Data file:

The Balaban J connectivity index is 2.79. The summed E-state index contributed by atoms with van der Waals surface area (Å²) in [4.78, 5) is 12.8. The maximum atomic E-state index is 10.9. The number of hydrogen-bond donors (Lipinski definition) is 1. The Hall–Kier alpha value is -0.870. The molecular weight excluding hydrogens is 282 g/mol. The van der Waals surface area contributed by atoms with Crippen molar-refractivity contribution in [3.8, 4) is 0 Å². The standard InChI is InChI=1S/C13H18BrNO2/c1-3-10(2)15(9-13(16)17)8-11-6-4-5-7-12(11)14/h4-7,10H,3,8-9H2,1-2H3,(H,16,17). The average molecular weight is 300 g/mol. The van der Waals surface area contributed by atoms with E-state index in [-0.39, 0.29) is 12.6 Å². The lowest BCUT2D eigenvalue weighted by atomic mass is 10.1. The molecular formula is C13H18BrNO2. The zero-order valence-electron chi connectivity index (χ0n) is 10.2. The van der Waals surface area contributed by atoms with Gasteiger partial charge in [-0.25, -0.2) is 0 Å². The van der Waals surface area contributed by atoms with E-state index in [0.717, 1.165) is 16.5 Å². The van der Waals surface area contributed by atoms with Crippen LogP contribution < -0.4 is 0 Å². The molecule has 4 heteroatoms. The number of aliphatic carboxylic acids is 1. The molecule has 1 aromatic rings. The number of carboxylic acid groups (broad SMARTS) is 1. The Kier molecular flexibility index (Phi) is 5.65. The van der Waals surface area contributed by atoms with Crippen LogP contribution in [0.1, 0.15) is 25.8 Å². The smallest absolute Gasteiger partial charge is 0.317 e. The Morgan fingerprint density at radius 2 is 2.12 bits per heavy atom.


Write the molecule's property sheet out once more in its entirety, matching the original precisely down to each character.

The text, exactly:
The Balaban J connectivity index is 2.79. The summed E-state index contributed by atoms with van der Waals surface area (Å²) in [4.78, 5) is 12.8. The maximum atomic E-state index is 10.9. The number of hydrogen-bond donors (Lipinski definition) is 1. The Hall–Kier alpha value is -0.870. The molecular weight excluding hydrogens is 282 g/mol. The van der Waals surface area contributed by atoms with Crippen molar-refractivity contribution in [3.8, 4) is 0 Å². The standard InChI is InChI=1S/C13H18BrNO2/c1-3-10(2)15(9-13(16)17)8-11-6-4-5-7-12(11)14/h4-7,10H,3,8-9H2,1-2H3,(H,16,17). The average molecular weight is 300 g/mol. The van der Waals surface area contributed by atoms with E-state index in [-0.39, 0.29) is 12.6 Å². The lowest BCUT2D eigenvalue weighted by atomic mass is 10.1. The molecular formula is C13H18BrNO2. The zero-order valence-electron chi connectivity index (χ0n) is 10.2. The van der Waals surface area contributed by atoms with Gasteiger partial charge in [-0.25, -0.2) is 0 Å². The van der Waals surface area contributed by atoms with E-state index in [0.717, 1.165) is 16.5 Å². The van der Waals surface area contributed by atoms with Crippen LogP contribution < -0.4 is 0 Å². The molecule has 4 heteroatoms. The number of aliphatic carboxylic acids is 1. The molecule has 1 aromatic rings. The number of carboxylic acid groups (broad SMARTS) is 1. The Kier molecular flexibility index (Phi) is 5.65. The van der Waals surface area contributed by atoms with Crippen LogP contribution in [0.1, 0.15) is 25.8 Å². The smallest absolute Gasteiger partial charge is 0.317 e. The Morgan fingerprint density at radius 2 is 2.12 bits per heavy atom.